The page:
Gathered Wisdom, Sept 21

A weekly curated collection of essays, poetry, and reflections for your spiritual journey.  From The Wisdom Years.

The trees are about to show us how lovely it is to let dead things go.
– Author unknown

This week:

  • Today is World Gratitude Day
  • Dance With Life
  • How to Age Gracefully
  • Commandments for the Long Haul
  • “Death Doulas” Provide Aid at the End of Life

Today is World Gratitude Day

Diana Butler Bass reflects on how the practice of gratitude got her through the past 18 months. She writes, “Gratitude is resilience of sorts, the defiance of kindness in the face of anger, of connection in the face of division, and of hope in the face of fear. “ 

Read the reflection.

From The Cottage.

Dance with Life

“If we can just take the intelligence we have and temper it with wisdom . . .” In this lovely video from Green Renaissance, Sue Swain dances with trees and reminds us that “we have been blessed with an incredible planetary home.” 

Watch the video.

From A Network for Grateful Living.

How to Age Gracefully

Writing in the New York Times, author Jane Brody makes some decisions about aging. She has stopped dying her gray hair and using makeup. “Wrinkles be damned. I’m proud to have them.”

Read the article.

The New York Times.

Commandments for the Long Haul

Fr. Ron Rolheiser of Oblate Seminary in San Antonio, Texas, offers some practices for living long lives of faithfulness: “Give yourself permission to be inadequate.” “Be sufficiently loving and critical at the same time.”

Read the rest of them.

From the blog of Ron Rolheiser.

“Death Doulas” Provide Aid at the End of Life

While we spend a lot of time preparing for a birth, as a society we shy away from discussing death or preparing for it emotionally and spiritually. Hence the rising interest in end-of-life or “death”doulas who become companions to the dying, sitting with them, listening to them, helping them write their life stories and plan their own end-of-life memorials. 

Read more about “end-of-life” doulas.

Found in Daily Good.

Gathered Wisdom is an offering of The Wisdom Years, a ministry devoted to the spiritual journey of the last third of our lives.

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Gathered Wisdom, Sept 14

A weekly curated collection of essays, poetry, and reflections for your spiritual journey.  From The Wisdom Years.

We seek perfection in our days, always wanting more for ourselves and our lives, and striving for goals unattainable . . .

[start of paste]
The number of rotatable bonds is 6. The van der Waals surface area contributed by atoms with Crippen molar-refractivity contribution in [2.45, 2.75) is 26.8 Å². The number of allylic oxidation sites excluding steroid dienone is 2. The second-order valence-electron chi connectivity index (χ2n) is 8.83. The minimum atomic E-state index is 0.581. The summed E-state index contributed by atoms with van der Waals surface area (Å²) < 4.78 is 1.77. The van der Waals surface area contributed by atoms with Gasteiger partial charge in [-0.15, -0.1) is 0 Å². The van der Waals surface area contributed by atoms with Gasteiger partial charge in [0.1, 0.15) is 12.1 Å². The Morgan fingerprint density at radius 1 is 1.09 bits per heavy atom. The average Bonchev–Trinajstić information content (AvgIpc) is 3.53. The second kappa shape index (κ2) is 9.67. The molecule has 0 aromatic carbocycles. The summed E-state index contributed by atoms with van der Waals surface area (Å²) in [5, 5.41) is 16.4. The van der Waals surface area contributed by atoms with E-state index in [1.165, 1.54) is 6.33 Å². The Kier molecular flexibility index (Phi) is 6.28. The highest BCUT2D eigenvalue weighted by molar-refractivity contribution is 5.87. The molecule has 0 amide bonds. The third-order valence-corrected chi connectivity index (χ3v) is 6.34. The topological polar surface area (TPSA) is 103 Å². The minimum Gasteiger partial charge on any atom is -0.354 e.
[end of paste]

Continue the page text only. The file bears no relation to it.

Where does it come from, this strange unquenchable human urge for “more”? . . .
Learn to value the small as well as the great.

-Kent Nerburn, Small Graces: The Quiet Gifts of Everyday Life

Found in Well for the Journey Daily Faith Reflections, September 8, 2021

This week:

  • Encountering God in Everyday Life
  • When You’re Afraid to Get in the Boat Who Soothes You?
  • How Small Moments of Empathy Affect Your Life
  • Participating in Original Goodness
  • Fire

Encountering God in Our Everyday Life

Many of the spiritual disciplines are like taking out the trash, says Joanna Seibert. The disciplines “are simply to clear our minds so we can hear God speak to our lives.” 

Read the rest of the reflection.

Found in  Joanna Seibert’s Daily Something.

When you’re afraid to get into the boat who soothes your fear?

“ I DON’T WANT TO GO” screamed the little boy who really didn’t want to get into the boat. The boy’s dad was beyond coping, but Grandpa could step in calmly with a fresh voice and fresh love. Everybody needs a grandpa.

Read or listen to the reflection from Heather Plett

More about Heather Plett.

How Small Moments of Empathy Affect your Life

On average, a person receives about nine opportunities to empathize with others and about six opportunities to receive empathy in a 12-hour period of daily life. Studies show that people who are empathetic are more likely to be generous and altruistic and less likely to be prejudiced against others. So what does that mean for our everyday lives?

Read the article by Jill Suttie.

Found in Daily Good.

Participating in Original Goodness

Everyone and every thing is created in the “image of God,” says Fr. Richard Rohr. Our part is to participate in this core identity by saying yes to it. Image must become likeness.

Read the full reflection.

Found in Richard Rohr’s Daily Meditation from Center for Action and Contemplation.

Fire

A poem from Judy Brown

What makes a fire burn
is space between the logs,
a breathing space.

Read or listen to the entire poem.

Found in Awakin. 

Gathered Wisdom is an offering of The Wisdom Years, a ministry devoted to the spiritual journey of the last third of our lives.

If this post was forwarded to you, sign up to receive Gathered Wisdom in your email by subscribing at wisdomyears.org.

To learn more visit our website.

Our Fall Book Discussion Starts Sept. 9

Time to order your book and reserve your space.

September 9 through October 28, 2021